Article 26 of the Universal Declaration of Human Rights recognises education as a universal basic right for all humans.
Goals 4 and 5 of the UN’s Sustainable Development Goals also reaffirm the belief that education is one of the most powerful and proven vehicles for sustainable development. The education of girls in the developing world is vital because female school achievement is believed to have long lasting and far reaching effects.
However; for many girls their monthly period means that they are not able to access the education that is their basic human right.
‘There are multiple factors that work against girls’ education in The Gambia. Lack of sanitary products means that on average girls miss 48 days of school a year during their periods. In a typical poor Gambian family where there is not enough money to buy food, shelter and other basic needs sanitary products are not a priority. Many girls are forced to use paper, leaves or old bits of cloth. 1 in 10 girls miss school due to lack of sanitary products or sanitation facilities in schools. We believe that all girls deserve the right to adequate sanitary products.’ Janet Mansell – Gambian Teachers’ Union
Project Gambia is therefore seeking to address this issue. Working alongside other partners our aim is to help reverse the negative trend of girl’s education in The Gambia and remove many of the taboos and stigmas around menstruation.
Working in partnership with Intouch Global Foundation, The Steve Sinnott Foundation and The Gambia Teachers’ Union, Project Gambia Trust seeks to address this issue and help reverse the gender disparity experienced by girls in The Gambia. Our aim is to provide sanitary packs for the communities we work in and deliver training sessions for both women and men which teach them how to make reusable sanitary pads. Alongside this we will also provide health and sexual education. The model we will use to roll out the programme is currently being finalised but the following 3 principles have been agreed by all partners.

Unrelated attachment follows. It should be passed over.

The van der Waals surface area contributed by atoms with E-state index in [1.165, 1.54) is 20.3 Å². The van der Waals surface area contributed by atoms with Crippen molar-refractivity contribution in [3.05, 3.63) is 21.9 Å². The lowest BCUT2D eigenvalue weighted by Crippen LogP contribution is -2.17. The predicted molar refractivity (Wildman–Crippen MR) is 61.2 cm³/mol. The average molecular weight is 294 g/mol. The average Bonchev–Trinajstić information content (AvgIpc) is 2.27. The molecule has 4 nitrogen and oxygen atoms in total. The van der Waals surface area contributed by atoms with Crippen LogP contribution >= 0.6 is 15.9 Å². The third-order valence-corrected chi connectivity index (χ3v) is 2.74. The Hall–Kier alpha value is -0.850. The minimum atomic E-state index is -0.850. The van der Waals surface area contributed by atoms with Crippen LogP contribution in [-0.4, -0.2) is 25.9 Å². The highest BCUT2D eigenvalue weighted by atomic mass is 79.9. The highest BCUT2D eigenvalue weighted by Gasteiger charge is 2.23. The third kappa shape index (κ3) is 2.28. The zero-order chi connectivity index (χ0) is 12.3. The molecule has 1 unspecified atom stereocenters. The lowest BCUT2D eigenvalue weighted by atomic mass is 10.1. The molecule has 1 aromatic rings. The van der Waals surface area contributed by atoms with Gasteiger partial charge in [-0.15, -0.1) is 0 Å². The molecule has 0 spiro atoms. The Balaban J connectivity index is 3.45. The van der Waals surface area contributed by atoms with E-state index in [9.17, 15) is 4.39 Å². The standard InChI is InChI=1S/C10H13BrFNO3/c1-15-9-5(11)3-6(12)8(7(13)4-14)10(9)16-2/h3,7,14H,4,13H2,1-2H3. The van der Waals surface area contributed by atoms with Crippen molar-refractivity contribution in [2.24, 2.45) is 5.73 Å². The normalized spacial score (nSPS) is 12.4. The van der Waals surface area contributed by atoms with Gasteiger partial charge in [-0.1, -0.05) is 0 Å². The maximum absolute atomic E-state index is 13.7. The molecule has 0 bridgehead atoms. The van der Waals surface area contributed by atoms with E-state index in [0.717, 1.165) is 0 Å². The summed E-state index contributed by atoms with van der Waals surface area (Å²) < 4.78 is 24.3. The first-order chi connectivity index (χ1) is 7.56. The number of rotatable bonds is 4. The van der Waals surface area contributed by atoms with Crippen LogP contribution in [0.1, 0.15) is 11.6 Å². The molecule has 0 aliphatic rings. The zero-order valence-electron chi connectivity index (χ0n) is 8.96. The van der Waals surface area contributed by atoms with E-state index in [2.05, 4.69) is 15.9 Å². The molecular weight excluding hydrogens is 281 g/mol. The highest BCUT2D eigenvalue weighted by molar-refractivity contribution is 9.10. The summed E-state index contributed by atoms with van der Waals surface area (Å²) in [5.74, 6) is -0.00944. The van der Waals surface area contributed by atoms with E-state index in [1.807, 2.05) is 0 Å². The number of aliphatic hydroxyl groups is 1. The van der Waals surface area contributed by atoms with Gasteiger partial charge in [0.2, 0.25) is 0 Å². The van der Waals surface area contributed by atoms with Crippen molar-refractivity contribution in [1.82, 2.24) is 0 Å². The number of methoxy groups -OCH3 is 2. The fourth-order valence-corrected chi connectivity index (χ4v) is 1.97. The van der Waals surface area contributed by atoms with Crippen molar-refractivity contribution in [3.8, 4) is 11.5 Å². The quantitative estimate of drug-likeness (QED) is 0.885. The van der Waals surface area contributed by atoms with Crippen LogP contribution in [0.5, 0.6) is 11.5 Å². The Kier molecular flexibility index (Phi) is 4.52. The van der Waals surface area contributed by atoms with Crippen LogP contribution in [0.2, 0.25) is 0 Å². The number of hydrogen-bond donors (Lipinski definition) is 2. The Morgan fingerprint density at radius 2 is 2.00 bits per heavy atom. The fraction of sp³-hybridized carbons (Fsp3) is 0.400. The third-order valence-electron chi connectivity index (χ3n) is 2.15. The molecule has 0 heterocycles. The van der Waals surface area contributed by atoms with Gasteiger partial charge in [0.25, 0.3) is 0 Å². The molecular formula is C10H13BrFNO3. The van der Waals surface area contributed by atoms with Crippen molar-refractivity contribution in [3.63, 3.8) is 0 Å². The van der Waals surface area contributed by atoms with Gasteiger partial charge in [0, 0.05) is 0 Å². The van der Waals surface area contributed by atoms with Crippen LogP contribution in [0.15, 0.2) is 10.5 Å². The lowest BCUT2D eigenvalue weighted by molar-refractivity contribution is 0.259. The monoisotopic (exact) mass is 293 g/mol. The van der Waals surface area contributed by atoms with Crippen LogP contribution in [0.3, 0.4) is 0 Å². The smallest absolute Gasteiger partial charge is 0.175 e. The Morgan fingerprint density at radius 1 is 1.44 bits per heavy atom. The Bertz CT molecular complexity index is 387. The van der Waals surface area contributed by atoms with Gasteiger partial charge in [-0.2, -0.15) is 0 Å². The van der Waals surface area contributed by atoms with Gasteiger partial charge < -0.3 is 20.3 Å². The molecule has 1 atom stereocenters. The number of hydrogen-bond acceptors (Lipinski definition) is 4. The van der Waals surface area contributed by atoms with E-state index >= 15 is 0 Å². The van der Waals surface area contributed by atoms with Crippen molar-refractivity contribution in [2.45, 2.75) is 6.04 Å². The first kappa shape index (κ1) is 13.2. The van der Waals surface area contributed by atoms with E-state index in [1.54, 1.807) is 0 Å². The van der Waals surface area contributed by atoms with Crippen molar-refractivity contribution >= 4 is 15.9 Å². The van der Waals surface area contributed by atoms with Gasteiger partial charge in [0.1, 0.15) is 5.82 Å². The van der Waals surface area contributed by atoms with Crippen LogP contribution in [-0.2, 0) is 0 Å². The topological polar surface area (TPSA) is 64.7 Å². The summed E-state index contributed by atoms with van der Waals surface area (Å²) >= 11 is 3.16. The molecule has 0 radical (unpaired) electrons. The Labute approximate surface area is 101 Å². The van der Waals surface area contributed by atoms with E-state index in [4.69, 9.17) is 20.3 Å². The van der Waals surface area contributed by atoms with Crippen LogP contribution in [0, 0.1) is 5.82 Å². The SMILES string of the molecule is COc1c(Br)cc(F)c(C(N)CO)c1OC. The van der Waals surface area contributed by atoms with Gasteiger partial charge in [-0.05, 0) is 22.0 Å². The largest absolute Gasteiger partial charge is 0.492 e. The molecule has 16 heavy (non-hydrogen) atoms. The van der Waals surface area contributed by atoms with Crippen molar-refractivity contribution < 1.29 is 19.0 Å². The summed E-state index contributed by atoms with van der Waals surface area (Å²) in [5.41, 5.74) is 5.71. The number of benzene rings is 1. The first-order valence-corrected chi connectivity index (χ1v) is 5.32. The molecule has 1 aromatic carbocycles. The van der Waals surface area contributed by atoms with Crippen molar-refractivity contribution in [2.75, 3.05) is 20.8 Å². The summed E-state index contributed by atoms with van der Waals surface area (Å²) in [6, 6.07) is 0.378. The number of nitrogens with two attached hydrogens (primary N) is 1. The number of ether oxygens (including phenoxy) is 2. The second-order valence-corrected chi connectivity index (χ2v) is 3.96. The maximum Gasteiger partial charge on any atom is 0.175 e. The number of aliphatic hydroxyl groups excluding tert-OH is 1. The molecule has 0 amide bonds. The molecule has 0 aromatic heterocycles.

1. Sustainability: Although we will be donating some reusable sanitary pads wherever possible we will train both women and men to make the reusable pads themselves using locally sourced material.
2. Educational: Many girls have told us that when they had their first period they were scared and thought they were bleeding to death. Working with schools and communities we will education them about menstruation, what is it and what to expect.
3. Environmentally friendly: The sanitary products we produce will be reusable and environmentally friendly.
We are currently trialling the work with some of the ladies in the Kotusilo community. In February Project Give Wolverhampton, delivered an education session to these ladies and gave them all a pack of reusable pads which they are testing out for us. In addition to this ‘Free the Flow York’ have also been supporting our work by providing disposable sanitary pads while the project is being developed; with a view to supporting us long term with reusable pads. If you would like to know more about this work, support us or are able to sew reusable pads and small sanitary bags then please contact Bev Hodt: email@example.com
“Lack of access to sanitary towels for girls and women means no school, no work for women, no leaving home, no friends, no joy, no hope etc.”
“School absenteeism is a major risk factor to the education of girls in The Gambia.”
“A girl child with lack of access to menstrual products faces emotional and psychological stress.”
“Menstruation adds to the collection of reasons for gender disparity experienced by girls in the Gambia.”
Gambian Teachers’ Union